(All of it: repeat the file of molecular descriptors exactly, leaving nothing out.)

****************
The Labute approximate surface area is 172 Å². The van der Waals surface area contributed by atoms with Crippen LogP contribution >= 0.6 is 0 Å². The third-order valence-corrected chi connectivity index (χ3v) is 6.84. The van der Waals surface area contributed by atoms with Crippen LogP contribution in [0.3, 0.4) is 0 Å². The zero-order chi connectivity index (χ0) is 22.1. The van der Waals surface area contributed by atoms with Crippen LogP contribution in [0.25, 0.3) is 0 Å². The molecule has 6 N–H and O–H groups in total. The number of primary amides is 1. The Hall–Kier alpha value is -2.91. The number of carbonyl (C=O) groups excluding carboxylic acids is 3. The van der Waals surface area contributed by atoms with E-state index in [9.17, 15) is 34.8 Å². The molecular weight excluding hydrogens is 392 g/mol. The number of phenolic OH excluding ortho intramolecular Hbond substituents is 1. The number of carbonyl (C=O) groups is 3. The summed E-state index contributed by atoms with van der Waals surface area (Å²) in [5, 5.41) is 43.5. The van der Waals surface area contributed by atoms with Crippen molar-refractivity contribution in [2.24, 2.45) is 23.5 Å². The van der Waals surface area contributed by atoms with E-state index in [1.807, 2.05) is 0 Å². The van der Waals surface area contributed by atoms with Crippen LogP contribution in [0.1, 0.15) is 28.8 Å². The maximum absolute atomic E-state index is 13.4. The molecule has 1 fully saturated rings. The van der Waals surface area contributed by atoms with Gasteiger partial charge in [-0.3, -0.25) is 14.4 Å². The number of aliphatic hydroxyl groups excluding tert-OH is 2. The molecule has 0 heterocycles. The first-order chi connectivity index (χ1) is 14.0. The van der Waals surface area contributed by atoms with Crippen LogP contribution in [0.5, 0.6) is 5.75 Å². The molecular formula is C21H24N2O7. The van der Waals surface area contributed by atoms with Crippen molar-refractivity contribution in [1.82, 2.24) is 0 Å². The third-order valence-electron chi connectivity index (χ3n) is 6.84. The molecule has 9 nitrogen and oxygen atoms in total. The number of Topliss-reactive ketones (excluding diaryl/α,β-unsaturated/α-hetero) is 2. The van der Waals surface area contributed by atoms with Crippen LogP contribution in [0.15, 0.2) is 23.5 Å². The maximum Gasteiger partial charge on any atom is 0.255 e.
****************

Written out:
The Labute approximate surface area is 172 Å². The van der Waals surface area contributed by atoms with Crippen LogP contribution >= 0.6 is 0 Å². The third-order valence-corrected chi connectivity index (χ3v) is 6.84. The van der Waals surface area contributed by atoms with Crippen LogP contribution in [0.3, 0.4) is 0 Å². The zero-order chi connectivity index (χ0) is 22.1. The van der Waals surface area contributed by atoms with Crippen LogP contribution in [0.25, 0.3) is 0 Å². The molecule has 6 N–H and O–H groups in total. The number of primary amides is 1. The Hall–Kier alpha value is -2.91. The number of carbonyl (C=O) groups excluding carboxylic acids is 3. The van der Waals surface area contributed by atoms with E-state index in [9.17, 15) is 34.8 Å². The molecular weight excluding hydrogens is 392 g/mol. The number of phenolic OH excluding ortho intramolecular Hbond substituents is 1. The number of carbonyl (C=O) groups is 3. The summed E-state index contributed by atoms with van der Waals surface area (Å²) in [5, 5.41) is 43.5. The van der Waals surface area contributed by atoms with Crippen molar-refractivity contribution in [2.24, 2.45) is 23.5 Å². The van der Waals surface area contributed by atoms with E-state index in [1.807, 2.05) is 0 Å². The van der Waals surface area contributed by atoms with Crippen LogP contribution in [0.1, 0.15) is 28.8 Å². The maximum absolute atomic E-state index is 13.4. The molecule has 1 fully saturated rings. The van der Waals surface area contributed by atoms with Gasteiger partial charge in [-0.3, -0.25) is 14.4 Å². The number of aliphatic hydroxyl groups excluding tert-OH is 2. The molecule has 0 heterocycles. The first-order chi connectivity index (χ1) is 14.0. The van der Waals surface area contributed by atoms with Crippen LogP contribution in [0.5, 0.6) is 5.75 Å². The molecular formula is C21H24N2O7. The van der Waals surface area contributed by atoms with Crippen molar-refractivity contribution in [1.82, 2.24) is 0 Å². The third-order valence-electron chi connectivity index (χ3n) is 6.84. The molecule has 9 nitrogen and oxygen atoms in total. The number of Topliss-reactive ketones (excluding diaryl/α,β-unsaturated/α-hetero) is 2. The van der Waals surface area contributed by atoms with Crippen LogP contribution in [0.15, 0.2) is 23.5 Å². The maximum Gasteiger partial charge on any atom is 0.255 e.